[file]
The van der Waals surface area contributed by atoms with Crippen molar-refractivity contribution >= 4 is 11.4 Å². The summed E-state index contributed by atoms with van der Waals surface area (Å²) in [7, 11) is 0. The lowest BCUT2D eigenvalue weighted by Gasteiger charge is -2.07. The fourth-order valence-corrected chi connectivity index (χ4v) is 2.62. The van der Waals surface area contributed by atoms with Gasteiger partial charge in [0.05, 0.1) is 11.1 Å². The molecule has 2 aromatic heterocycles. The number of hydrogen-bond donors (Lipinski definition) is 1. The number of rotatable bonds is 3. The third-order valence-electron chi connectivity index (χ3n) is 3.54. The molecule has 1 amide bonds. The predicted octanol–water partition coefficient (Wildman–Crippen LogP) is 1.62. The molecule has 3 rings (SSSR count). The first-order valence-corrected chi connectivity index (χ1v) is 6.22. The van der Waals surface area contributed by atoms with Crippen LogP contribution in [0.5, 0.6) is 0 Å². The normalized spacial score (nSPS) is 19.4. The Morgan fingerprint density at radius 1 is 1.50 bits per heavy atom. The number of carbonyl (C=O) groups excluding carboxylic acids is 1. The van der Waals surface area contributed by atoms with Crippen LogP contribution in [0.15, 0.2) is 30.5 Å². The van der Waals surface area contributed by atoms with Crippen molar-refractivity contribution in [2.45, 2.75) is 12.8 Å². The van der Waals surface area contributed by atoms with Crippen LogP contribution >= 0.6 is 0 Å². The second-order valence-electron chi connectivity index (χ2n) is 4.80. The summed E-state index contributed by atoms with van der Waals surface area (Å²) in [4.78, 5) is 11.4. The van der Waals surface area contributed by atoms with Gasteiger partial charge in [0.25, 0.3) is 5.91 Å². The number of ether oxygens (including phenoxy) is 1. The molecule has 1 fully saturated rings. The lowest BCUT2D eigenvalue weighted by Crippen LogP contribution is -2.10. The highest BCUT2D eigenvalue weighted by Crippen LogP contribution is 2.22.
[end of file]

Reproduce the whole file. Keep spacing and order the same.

The van der Waals surface area contributed by atoms with Crippen molar-refractivity contribution >= 4 is 11.4 Å². The summed E-state index contributed by atoms with van der Waals surface area (Å²) in [7, 11) is 0. The lowest BCUT2D eigenvalue weighted by Gasteiger charge is -2.07. The fourth-order valence-corrected chi connectivity index (χ4v) is 2.62. The van der Waals surface area contributed by atoms with Gasteiger partial charge in [0.05, 0.1) is 11.1 Å². The molecule has 2 aromatic heterocycles. The number of hydrogen-bond donors (Lipinski definition) is 1. The number of rotatable bonds is 3. The third-order valence-electron chi connectivity index (χ3n) is 3.54. The molecule has 1 amide bonds. The predicted octanol–water partition coefficient (Wildman–Crippen LogP) is 1.62. The molecule has 3 rings (SSSR count). The first-order valence-corrected chi connectivity index (χ1v) is 6.22. The van der Waals surface area contributed by atoms with Crippen LogP contribution in [0.5, 0.6) is 0 Å². The normalized spacial score (nSPS) is 19.4. The Morgan fingerprint density at radius 1 is 1.50 bits per heavy atom. The number of carbonyl (C=O) groups excluding carboxylic acids is 1. The van der Waals surface area contributed by atoms with Crippen LogP contribution in [0.15, 0.2) is 30.5 Å². The van der Waals surface area contributed by atoms with Crippen molar-refractivity contribution in [2.45, 2.75) is 12.8 Å². The van der Waals surface area contributed by atoms with Crippen LogP contribution >= 0.6 is 0 Å². The second-order valence-electron chi connectivity index (χ2n) is 4.80. The summed E-state index contributed by atoms with van der Waals surface area (Å²) in [4.78, 5) is 11.4. The van der Waals surface area contributed by atoms with Gasteiger partial charge in [0.25, 0.3) is 5.91 Å². The number of ether oxygens (including phenoxy) is 1. The molecule has 1 fully saturated rings. The lowest BCUT2D eigenvalue weighted by Crippen LogP contribution is -2.10. The highest BCUT2D eigenvalue weighted by Crippen LogP contribution is 2.22.